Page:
It’s about much more than just ‘tidying up’

Decluttering has become a popular topic of conversation. Much of this can be attributed to Marie Kondo and her book The Life Changing Magic of Tidying Up, which is now the basis of a Netflix series. But, it is also gaining momentum because more and more people are recognizing not only that they have overwhelming amounts of stuff, but that it is a source of stress. When I first saw this book I fixated on the words “tidying up”— and it had no real appeal for me. But, after helping families declutter their homes as a precursor or alternative to renovating, the “life-changing magic” resonates profoundly with me. I discovered many hidden benefits of decluttering that I never would have imagined, which make finding the time and motivation to declutter even more important than I realized.

Five hidden benefits of decluttering our homes.

  1. Greater happiness. Contrary to what marketing campaigns suggest, most stuff doesn’t make us that happy—and certainly not over the long term. Instead, it becomes a source of stress as it accumulates in our homes. Its physical presence is a source of stress. The conflicts we often have over the payment for or the organization and maintenance of this stuff become another source of stress. Though this stuff may have brought pleasure initially, getting it out of our space can bring longer-lasting happiness.
  2. More self-awareness. Going through your belongings individually and determining which items make you the happiest can provide substantial insight into the things that matter most to you. With so much going on in our modern lives and our culture of consumerism and overwhelming and inexpensive options that can be on our doorstep in one click, it’s really easy to lose track of what is most important to us. This exercise helps us refocus and gain clarity about what we value most. Besides helping in the decluttering process it can shape future habits.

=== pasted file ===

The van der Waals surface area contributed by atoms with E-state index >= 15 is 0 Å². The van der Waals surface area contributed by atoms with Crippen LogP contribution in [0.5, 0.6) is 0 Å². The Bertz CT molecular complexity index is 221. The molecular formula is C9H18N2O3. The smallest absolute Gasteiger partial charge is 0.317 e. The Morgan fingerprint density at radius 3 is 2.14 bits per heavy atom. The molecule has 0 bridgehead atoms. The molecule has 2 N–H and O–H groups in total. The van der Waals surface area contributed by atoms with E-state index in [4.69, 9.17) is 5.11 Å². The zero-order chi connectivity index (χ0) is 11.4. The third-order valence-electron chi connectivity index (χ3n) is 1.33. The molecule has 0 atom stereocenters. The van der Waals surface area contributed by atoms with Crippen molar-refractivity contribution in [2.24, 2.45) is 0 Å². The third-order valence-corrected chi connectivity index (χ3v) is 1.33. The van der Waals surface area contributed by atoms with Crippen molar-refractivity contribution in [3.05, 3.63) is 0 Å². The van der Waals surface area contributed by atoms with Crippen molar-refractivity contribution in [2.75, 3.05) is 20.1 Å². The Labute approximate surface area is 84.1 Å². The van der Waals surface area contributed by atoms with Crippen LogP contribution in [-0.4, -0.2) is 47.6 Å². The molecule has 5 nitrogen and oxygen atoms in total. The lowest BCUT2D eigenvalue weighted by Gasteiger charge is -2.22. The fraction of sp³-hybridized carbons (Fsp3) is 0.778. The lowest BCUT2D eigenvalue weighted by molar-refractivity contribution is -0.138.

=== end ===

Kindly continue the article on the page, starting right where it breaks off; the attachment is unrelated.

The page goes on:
3. More time. Once your stuff is organized and pared down you will spend less time looking for things, sorting things, maintaining things, repairing things and arguing about all of the above. Americans spend 2.5 days a year just looking for lost items. Imagine how much time you can recoup by eliminating all time spent moving around, cleaning, fixing and arguing about them as well.
  4. Improved relationships. With less stuff and more time, people are able to spend more time nurturing their relationships free of all the stress and disagreements that come with having and managing stuff. Think about a past tense rush out the door when you were hunting for some needed item and argued with your partner over who had it last or moved it somewhere silly. Imagine the difference if it simply hadn’t been an issue and you spent that time wishing each other a good day.
  5. More meaningful spending. With greater awareness about what really matters, what you already own and what you have bought in the past that didn’t make you happy, people who declutter have a lot more information at their disposal to help them make better purchases going forward. The result can be fewer and more meaningful purchases and less spending overall.

Bonus Benefit: the ability to live well in a smaller, more affordable space. While the primary purpose of a home is to provide shelter for people, more and more square footage is being demanded to store growing piles of stuff. When people start to run out of space in their home, many opt to resolve this issue by looking for a larger home or renovating. This is obviously much more time consuming and expensive than decluttering. The why is complicated, but for many, they don’t even realize what the true problem is. I have gone into homes to consult on renovation/rebuilds only to come to the conclusion that a major declutter would answer their problems and save the family a ton of money and stress.

Besides the benefits of decluttering, like more space and a cleaner home, these hidden benefits may be less obvious. However, they are very real and can be great motivators to start the process. It’s easy to feel overwhelmed, so my advice is to start small with a few steps to simplify your home. If you need more help, I’m happy to discuss it.